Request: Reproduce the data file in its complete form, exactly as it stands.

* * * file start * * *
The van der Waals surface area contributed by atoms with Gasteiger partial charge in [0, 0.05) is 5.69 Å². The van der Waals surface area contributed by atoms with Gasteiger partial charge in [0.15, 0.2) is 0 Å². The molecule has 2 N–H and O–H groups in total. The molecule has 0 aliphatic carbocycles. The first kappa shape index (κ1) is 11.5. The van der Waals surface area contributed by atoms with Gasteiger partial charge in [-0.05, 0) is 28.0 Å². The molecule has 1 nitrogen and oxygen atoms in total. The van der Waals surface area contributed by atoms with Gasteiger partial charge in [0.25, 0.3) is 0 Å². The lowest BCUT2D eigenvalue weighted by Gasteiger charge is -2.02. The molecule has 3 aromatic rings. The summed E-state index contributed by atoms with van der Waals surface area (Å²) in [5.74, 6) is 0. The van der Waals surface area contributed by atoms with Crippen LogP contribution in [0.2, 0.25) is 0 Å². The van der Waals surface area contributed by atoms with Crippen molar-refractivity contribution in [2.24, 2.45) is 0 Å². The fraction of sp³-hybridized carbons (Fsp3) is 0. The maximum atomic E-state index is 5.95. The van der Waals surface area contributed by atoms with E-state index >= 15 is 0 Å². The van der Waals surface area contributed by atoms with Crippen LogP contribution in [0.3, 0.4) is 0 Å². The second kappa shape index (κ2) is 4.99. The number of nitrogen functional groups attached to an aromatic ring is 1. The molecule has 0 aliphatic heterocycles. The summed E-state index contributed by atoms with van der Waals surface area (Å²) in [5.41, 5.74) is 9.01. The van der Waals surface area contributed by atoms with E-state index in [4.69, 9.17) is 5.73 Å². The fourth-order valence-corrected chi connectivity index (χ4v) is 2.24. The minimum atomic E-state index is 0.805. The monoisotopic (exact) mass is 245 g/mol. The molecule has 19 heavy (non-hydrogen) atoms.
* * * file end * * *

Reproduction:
The van der Waals surface area contributed by atoms with Gasteiger partial charge in [0, 0.05) is 5.69 Å². The van der Waals surface area contributed by atoms with Gasteiger partial charge in [0.15, 0.2) is 0 Å². The molecule has 2 N–H and O–H groups in total. The molecule has 0 aliphatic carbocycles. The first kappa shape index (κ1) is 11.5. The van der Waals surface area contributed by atoms with Gasteiger partial charge in [-0.05, 0) is 28.0 Å². The molecule has 1 nitrogen and oxygen atoms in total. The van der Waals surface area contributed by atoms with Gasteiger partial charge in [0.25, 0.3) is 0 Å². The lowest BCUT2D eigenvalue weighted by Gasteiger charge is -2.02. The molecule has 3 aromatic rings. The summed E-state index contributed by atoms with van der Waals surface area (Å²) in [5.74, 6) is 0. The van der Waals surface area contributed by atoms with Crippen LogP contribution in [0.2, 0.25) is 0 Å². The van der Waals surface area contributed by atoms with Crippen molar-refractivity contribution in [2.24, 2.45) is 0 Å². The fraction of sp³-hybridized carbons (Fsp3) is 0. The maximum atomic E-state index is 5.95. The van der Waals surface area contributed by atoms with E-state index >= 15 is 0 Å². The van der Waals surface area contributed by atoms with Crippen LogP contribution in [0.3, 0.4) is 0 Å². The second kappa shape index (κ2) is 4.99. The number of nitrogen functional groups attached to an aromatic ring is 1. The molecule has 0 aliphatic heterocycles. The summed E-state index contributed by atoms with van der Waals surface area (Å²) in [5.41, 5.74) is 9.01. The van der Waals surface area contributed by atoms with E-state index in [4.69, 9.17) is 5.73 Å². The fourth-order valence-corrected chi connectivity index (χ4v) is 2.24. The minimum atomic E-state index is 0.805. The monoisotopic (exact) mass is 245 g/mol. The molecule has 19 heavy (non-hydrogen) atoms.